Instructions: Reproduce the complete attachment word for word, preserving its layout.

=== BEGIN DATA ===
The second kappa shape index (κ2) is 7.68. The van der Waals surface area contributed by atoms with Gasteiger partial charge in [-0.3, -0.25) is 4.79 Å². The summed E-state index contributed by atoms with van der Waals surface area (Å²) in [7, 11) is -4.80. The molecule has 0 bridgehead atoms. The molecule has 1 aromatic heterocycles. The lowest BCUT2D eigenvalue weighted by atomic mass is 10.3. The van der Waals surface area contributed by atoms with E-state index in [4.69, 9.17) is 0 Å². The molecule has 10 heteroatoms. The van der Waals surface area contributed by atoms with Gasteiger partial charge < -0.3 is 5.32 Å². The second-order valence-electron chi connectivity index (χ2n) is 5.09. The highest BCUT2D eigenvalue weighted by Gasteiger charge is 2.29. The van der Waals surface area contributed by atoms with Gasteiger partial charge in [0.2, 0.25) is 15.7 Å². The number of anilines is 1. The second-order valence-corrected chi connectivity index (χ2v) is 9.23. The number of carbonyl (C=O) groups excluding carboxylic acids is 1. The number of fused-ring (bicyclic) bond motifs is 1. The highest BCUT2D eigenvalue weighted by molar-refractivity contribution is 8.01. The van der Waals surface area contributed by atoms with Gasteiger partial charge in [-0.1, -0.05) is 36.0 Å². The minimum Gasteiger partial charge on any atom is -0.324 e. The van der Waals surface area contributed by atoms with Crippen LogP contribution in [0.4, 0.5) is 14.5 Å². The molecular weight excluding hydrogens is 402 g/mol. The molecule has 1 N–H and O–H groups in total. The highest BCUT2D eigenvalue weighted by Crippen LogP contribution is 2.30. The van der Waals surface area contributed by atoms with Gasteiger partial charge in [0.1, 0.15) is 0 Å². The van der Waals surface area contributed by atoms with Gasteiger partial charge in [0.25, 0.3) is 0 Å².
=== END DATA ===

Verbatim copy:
The second kappa shape index (κ2) is 7.68. The van der Waals surface area contributed by atoms with Gasteiger partial charge in [-0.3, -0.25) is 4.79 Å². The summed E-state index contributed by atoms with van der Waals surface area (Å²) in [7, 11) is -4.80. The molecule has 0 bridgehead atoms. The molecule has 1 aromatic heterocycles. The lowest BCUT2D eigenvalue weighted by atomic mass is 10.3. The van der Waals surface area contributed by atoms with E-state index in [4.69, 9.17) is 0 Å². The molecule has 10 heteroatoms. The van der Waals surface area contributed by atoms with Gasteiger partial charge < -0.3 is 5.32 Å². The second-order valence-electron chi connectivity index (χ2n) is 5.09. The highest BCUT2D eigenvalue weighted by Gasteiger charge is 2.29. The van der Waals surface area contributed by atoms with Gasteiger partial charge in [0.2, 0.25) is 15.7 Å². The number of anilines is 1. The second-order valence-corrected chi connectivity index (χ2v) is 9.23. The number of carbonyl (C=O) groups excluding carboxylic acids is 1. The number of fused-ring (bicyclic) bond motifs is 1. The highest BCUT2D eigenvalue weighted by molar-refractivity contribution is 8.01. The van der Waals surface area contributed by atoms with Gasteiger partial charge in [-0.1, -0.05) is 36.0 Å². The minimum Gasteiger partial charge on any atom is -0.324 e. The van der Waals surface area contributed by atoms with Crippen LogP contribution in [0.4, 0.5) is 14.5 Å². The molecular weight excluding hydrogens is 402 g/mol. The molecule has 1 N–H and O–H groups in total. The highest BCUT2D eigenvalue weighted by Crippen LogP contribution is 2.30. The van der Waals surface area contributed by atoms with Gasteiger partial charge in [0.1, 0.15) is 0 Å². The van der Waals surface area contributed by atoms with Gasteiger partial charge in [0.25, 0.3) is 0 Å².